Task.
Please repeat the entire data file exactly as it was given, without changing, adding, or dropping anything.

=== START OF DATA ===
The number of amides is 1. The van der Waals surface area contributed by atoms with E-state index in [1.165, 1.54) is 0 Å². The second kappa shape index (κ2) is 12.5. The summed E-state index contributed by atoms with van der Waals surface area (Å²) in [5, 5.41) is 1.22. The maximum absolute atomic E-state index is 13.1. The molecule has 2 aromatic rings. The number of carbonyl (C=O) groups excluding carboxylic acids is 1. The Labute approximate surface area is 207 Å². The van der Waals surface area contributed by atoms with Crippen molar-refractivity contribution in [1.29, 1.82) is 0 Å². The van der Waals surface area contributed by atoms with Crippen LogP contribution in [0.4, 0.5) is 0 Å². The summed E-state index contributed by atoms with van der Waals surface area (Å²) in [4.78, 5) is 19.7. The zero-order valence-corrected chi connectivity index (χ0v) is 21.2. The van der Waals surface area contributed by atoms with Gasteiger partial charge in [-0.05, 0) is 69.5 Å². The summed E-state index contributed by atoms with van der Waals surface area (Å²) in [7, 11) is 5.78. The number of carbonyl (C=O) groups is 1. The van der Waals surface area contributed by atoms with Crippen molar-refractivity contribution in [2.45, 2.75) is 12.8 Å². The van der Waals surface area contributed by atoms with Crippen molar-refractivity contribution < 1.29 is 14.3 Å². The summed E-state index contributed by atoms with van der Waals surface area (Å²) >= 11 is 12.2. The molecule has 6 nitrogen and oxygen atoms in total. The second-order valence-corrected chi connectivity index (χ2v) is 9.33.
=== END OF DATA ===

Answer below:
The number of amides is 1. The van der Waals surface area contributed by atoms with E-state index in [1.165, 1.54) is 0 Å². The second kappa shape index (κ2) is 12.5. The summed E-state index contributed by atoms with van der Waals surface area (Å²) in [5, 5.41) is 1.22. The maximum absolute atomic E-state index is 13.1. The molecule has 2 aromatic rings. The number of carbonyl (C=O) groups excluding carboxylic acids is 1. The Labute approximate surface area is 207 Å². The van der Waals surface area contributed by atoms with Crippen molar-refractivity contribution in [1.29, 1.82) is 0 Å². The van der Waals surface area contributed by atoms with Crippen LogP contribution in [0.4, 0.5) is 0 Å². The summed E-state index contributed by atoms with van der Waals surface area (Å²) in [4.78, 5) is 19.7. The zero-order valence-corrected chi connectivity index (χ0v) is 21.2. The van der Waals surface area contributed by atoms with Gasteiger partial charge in [-0.05, 0) is 69.5 Å². The summed E-state index contributed by atoms with van der Waals surface area (Å²) in [7, 11) is 5.78. The number of carbonyl (C=O) groups is 1. The van der Waals surface area contributed by atoms with Crippen molar-refractivity contribution in [2.45, 2.75) is 12.8 Å². The van der Waals surface area contributed by atoms with Crippen molar-refractivity contribution < 1.29 is 14.3 Å². The summed E-state index contributed by atoms with van der Waals surface area (Å²) >= 11 is 12.2. The molecule has 6 nitrogen and oxygen atoms in total. The second-order valence-corrected chi connectivity index (χ2v) is 9.33.